First, some perspective: As a big baseball fan I can imagine how exciting it was when in 1939 fans around the country were able to see a live game on TV for the first time. The picture was grainy, and the camera angles limited to wide-angle, overhead shots . . . but they could actually watch a game they cared about without being there AS IT HAPPENED. That’s how most of us feel about DiscGolfPlanet‘s live disc golf coverage broadcast on the internet. The video may be severely limited, the commentators understandably spotty, but we can get the gist of what’s happening. For disc golf fan(addicts), especially those who personally know the competitors, that’s enough.

But here’s the rub: For anyone not intimately familiar with disc golf, the things that make the sport great won’t come through the screen. For whatever reason – lack of funding, I’d guess, or possibly ‘first-game’ rust that will hopefully be gone by the end of this event – the network seems to have taken a step backward from last year. There were video/audio syncing issues, lots of fumbling by the various on-camera personalities, and only one camera following the action. Here again, I must throw in the caveat that the phrase ‘bleeding edge,’ which was originally coined in Silicon Valley to describe the pains and sacrifices suffered by tech pioneers, is aptly applied here as well. John Duessler and everyone else associated with DiscGolfPlanet deserve tons of credit for doing what they do. I only hope they can continue to do it with less than 1,000 worldwide viewers tuning in at a time.


Aside from the coverage, every time I think of the Memorial my thoughts return to a couple other big issues I have with the National Tour. How can we hold a marquee event on courses that aren’t even closed to other activities, like bike riding and picnicking? Imagine a surf contest where Joe Shmoe from the valley cuts off a competitor trying to catch a key wave. And after playing the event once, in 2003, I still can’t believe an NT event would have players teeing off grass or anything less than the best teeing surfaces- yet I saw just that yesterday. Some teepads at Shelly Sharpe park are actually painted lines on a walking path, and others are rubber pads so uneven that players are allowed to tee from the dirt next to them. I know the Memorial produces a great all-around experience and perennially has a top payout . . . but again, what impression can we expect outsiders to have when they see something that appears so transient?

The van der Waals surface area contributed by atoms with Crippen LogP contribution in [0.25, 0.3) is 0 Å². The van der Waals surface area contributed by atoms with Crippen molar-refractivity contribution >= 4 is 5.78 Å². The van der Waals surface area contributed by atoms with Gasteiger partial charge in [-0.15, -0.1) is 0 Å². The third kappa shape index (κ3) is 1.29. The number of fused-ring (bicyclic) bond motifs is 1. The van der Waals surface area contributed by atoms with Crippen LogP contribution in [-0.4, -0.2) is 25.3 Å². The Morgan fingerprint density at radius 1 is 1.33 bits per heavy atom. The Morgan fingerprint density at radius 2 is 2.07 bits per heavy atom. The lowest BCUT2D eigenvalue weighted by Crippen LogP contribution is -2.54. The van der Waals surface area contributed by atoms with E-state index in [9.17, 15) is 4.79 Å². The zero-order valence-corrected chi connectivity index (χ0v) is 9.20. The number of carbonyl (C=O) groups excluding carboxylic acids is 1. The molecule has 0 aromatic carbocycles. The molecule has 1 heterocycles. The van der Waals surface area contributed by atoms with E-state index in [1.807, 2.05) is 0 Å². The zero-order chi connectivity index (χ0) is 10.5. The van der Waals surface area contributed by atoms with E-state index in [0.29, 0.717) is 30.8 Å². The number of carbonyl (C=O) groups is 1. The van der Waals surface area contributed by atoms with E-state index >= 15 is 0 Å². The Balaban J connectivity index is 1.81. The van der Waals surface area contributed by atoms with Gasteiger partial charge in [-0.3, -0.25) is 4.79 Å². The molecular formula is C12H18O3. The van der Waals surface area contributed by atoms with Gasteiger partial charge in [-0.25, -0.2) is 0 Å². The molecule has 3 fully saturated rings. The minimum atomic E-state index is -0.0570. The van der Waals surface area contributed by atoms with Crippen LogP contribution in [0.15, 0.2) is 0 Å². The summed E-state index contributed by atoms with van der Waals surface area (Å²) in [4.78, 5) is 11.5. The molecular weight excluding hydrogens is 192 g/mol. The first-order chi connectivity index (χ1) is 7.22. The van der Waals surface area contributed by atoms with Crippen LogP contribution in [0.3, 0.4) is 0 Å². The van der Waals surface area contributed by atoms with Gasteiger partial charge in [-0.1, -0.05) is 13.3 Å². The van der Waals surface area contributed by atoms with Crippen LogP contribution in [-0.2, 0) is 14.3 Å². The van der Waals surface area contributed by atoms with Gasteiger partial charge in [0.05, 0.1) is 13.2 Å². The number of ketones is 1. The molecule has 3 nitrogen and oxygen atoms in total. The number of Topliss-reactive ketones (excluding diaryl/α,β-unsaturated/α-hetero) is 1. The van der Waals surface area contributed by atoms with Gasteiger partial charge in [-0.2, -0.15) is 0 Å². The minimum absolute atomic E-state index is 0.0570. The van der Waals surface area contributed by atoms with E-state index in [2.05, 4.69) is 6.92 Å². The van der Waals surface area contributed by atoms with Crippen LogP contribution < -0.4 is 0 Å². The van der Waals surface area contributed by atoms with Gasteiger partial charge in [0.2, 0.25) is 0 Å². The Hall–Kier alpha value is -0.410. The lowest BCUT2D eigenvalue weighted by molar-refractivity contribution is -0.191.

Another issue that’s been on my mind lately – and with Dave Feldberg’s ridiculous -16 for 18 holes yesterday came to the forefront – is the fact that golf is most compelling as a spectator sport when the players are constantly challenged to make par. In ball golf, the courses on which majors are played are made extremely difficult for this very reason. Whatever it takes – more hazards and OB is my guess, since distance doesn’t seem to have much effect – our top players need to be made to struggle more. Par saves are more dramatic than birdie tries, and drama is what makes a sport compelling for spectators. By the way, did you know that the course with the shortest average hole length at the 2011 Pro Worlds, by, far, was famously technical DeLaveaga- yet it produced the highest average scores for each division? Just saying . . .


Finally, an observation on one division in the Memorial. Jon Baldwin, who leads the Master division after the first round at -8 with two other trailing him at -4, will be hard to catch. He has the most well-rounded game of anyone I know when you consider all aspects of disc golf both physical and mental, and saying he plays smart golf is an understatement. Getting out to a lead and protecting it was the formula for his surprising World Championship win last summer, so look for him to follow that model to success once again.